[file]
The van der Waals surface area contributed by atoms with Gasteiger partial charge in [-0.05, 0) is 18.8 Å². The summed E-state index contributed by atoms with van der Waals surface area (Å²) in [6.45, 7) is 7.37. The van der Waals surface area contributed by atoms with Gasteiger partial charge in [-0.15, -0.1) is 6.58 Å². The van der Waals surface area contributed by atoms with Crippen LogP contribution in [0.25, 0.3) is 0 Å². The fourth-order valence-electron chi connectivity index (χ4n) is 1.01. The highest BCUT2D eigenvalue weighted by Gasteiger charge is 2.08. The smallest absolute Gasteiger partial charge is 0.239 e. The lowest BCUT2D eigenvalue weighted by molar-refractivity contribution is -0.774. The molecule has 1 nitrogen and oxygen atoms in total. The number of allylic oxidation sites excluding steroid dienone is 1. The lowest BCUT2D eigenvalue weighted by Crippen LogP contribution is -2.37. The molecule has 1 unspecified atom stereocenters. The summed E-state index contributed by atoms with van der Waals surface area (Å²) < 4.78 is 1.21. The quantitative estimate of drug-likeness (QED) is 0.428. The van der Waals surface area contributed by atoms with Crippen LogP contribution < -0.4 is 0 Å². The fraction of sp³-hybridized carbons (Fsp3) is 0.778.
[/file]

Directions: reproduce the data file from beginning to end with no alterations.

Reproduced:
The van der Waals surface area contributed by atoms with Gasteiger partial charge in [-0.05, 0) is 18.8 Å². The summed E-state index contributed by atoms with van der Waals surface area (Å²) in [6.45, 7) is 7.37. The van der Waals surface area contributed by atoms with Gasteiger partial charge in [-0.15, -0.1) is 6.58 Å². The van der Waals surface area contributed by atoms with Crippen LogP contribution in [0.25, 0.3) is 0 Å². The fourth-order valence-electron chi connectivity index (χ4n) is 1.01. The highest BCUT2D eigenvalue weighted by Gasteiger charge is 2.08. The smallest absolute Gasteiger partial charge is 0.239 e. The lowest BCUT2D eigenvalue weighted by molar-refractivity contribution is -0.774. The molecule has 1 nitrogen and oxygen atoms in total. The number of allylic oxidation sites excluding steroid dienone is 1. The lowest BCUT2D eigenvalue weighted by Crippen LogP contribution is -2.37. The molecule has 1 unspecified atom stereocenters. The summed E-state index contributed by atoms with van der Waals surface area (Å²) < 4.78 is 1.21. The quantitative estimate of drug-likeness (QED) is 0.428. The van der Waals surface area contributed by atoms with Crippen LogP contribution < -0.4 is 0 Å². The fraction of sp³-hybridized carbons (Fsp3) is 0.778.